In the US one has to be accredited investor to buy stock in a private company.

However, does one still need to be accredited investor in case a public company goes private (i.e. get delisted from stock exchange) to retain already purchased shares?

  • For clarification, presumably you are specifically asking about privatisations that do not involve a "squeeze out" – where, typically once 90% of shareholders have agreed to sell, the purchaser can force the sale on the remainder (see the end of this Quora answer). Because where everyone either accepts or is squeezed-out, none of the original owners will be shareholders in the now-private company. – TripeHound Aug 14 '18 at 7:16

No, they cannot force you to sell simply because of your status. When companies go private though, they frequently invoke "drag along" clauses in shareholder agreements which may specify that in the event of such a sale, everyone must sell.

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    I was mostly concerned about regulations (e.g. SEC Reg D). In particular It sets some limitations for a private company to issue stock only to accredit investors, but does it set limitations for shareholders to inherit in case company goes from public to private? I am trying to understand the buzz about Tesla where some claim private ownership structure would be impossible due to Reg D, but I read whole Reg D and not obvious to me why impossible. – user389238 Aug 14 '18 at 5:13

First, being delisted is not the same thing as going private. If a stock is delisted from its exchange, it can still trade publicly "over the counter" or on the "pink sheets", and you do not need to be accredited to hold such shares.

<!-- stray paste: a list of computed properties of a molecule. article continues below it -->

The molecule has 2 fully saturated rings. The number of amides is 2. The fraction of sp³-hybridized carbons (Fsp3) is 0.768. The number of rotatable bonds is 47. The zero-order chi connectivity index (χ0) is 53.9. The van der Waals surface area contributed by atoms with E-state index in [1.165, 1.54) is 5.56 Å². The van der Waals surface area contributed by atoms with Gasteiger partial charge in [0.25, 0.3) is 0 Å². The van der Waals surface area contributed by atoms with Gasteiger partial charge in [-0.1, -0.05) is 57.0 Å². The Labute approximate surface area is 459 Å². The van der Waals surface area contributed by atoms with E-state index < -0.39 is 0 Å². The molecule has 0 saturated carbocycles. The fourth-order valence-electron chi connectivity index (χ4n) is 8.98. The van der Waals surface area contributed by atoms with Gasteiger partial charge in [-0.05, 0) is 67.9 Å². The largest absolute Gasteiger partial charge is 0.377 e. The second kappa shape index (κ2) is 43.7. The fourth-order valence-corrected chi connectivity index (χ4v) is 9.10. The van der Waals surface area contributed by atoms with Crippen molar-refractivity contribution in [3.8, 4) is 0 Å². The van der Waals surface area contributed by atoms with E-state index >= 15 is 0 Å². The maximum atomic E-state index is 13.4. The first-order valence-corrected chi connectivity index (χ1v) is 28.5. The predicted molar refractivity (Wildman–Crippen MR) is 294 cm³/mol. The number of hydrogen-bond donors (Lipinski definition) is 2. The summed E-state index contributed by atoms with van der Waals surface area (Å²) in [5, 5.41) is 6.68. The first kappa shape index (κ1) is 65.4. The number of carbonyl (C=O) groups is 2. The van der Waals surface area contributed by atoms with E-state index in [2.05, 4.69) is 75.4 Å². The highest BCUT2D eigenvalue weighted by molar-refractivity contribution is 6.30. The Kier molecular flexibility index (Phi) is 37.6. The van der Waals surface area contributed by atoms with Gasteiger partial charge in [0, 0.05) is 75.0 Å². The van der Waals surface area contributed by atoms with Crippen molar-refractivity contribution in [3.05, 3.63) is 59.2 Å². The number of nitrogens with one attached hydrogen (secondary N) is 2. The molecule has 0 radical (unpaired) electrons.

As TripeHound commented, "going private" normally requires buying all outstanding shares, and this can be done because a majority or supermajority vote of the shareholders can force everyone to sell. If not all shares are bought, that would be "acquiring a stake" rather than "going private", and the remaining shares would continue to trade publicly.

Once you own publicly traded shares, there is no normal process that would leave you owning non-publicly-traded shares.

A related question is here.

  • +1 "the remaining shares would continue to trade publicly." Depending on how big the majority stake was, and how little was left "public", this might force a de-listing (but, as you say, the shares could still be traded OTC). See, for example, "Distribution" in NYSE-MKT Listing Requirements – TripeHound Aug 15 '18 at 8:56

In the US one has to be accredited investor to buy stock in a private company.

That's not correct. The private company is only allowed to solicit investment from accredited investors. Non accredited investors are not barred from investing in companies and many many many many non-accredited folks are invested in other people's small businesses.

  • I seem to agree with your answer after reading Reg D. But for more specific case (not asking legal advice) - Is it possible that Tesla public retail shareholders remain as shareholders in private Tesla? – user389238 Aug 15 '18 at 14:42
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    @HansSolo, probably not, but it has nothing to do with accreditation. (it's hard to pin musk down as to the substance of this tweet, if any, but) it's this would not be much different than any other cash buyout. There are other good answers here related to buyouts, typically buyer makes an offer that's hard to refuse. The offer goes to the board, the shareholders vote, depending on the bylaws, X% of the voting shares vote yes then 100% of the shares are sold in the transaction. So you won't remain as a shareholder because your shares will likely be sold if there is a majority vote to sell. – quid Aug 15 '18 at 15:48

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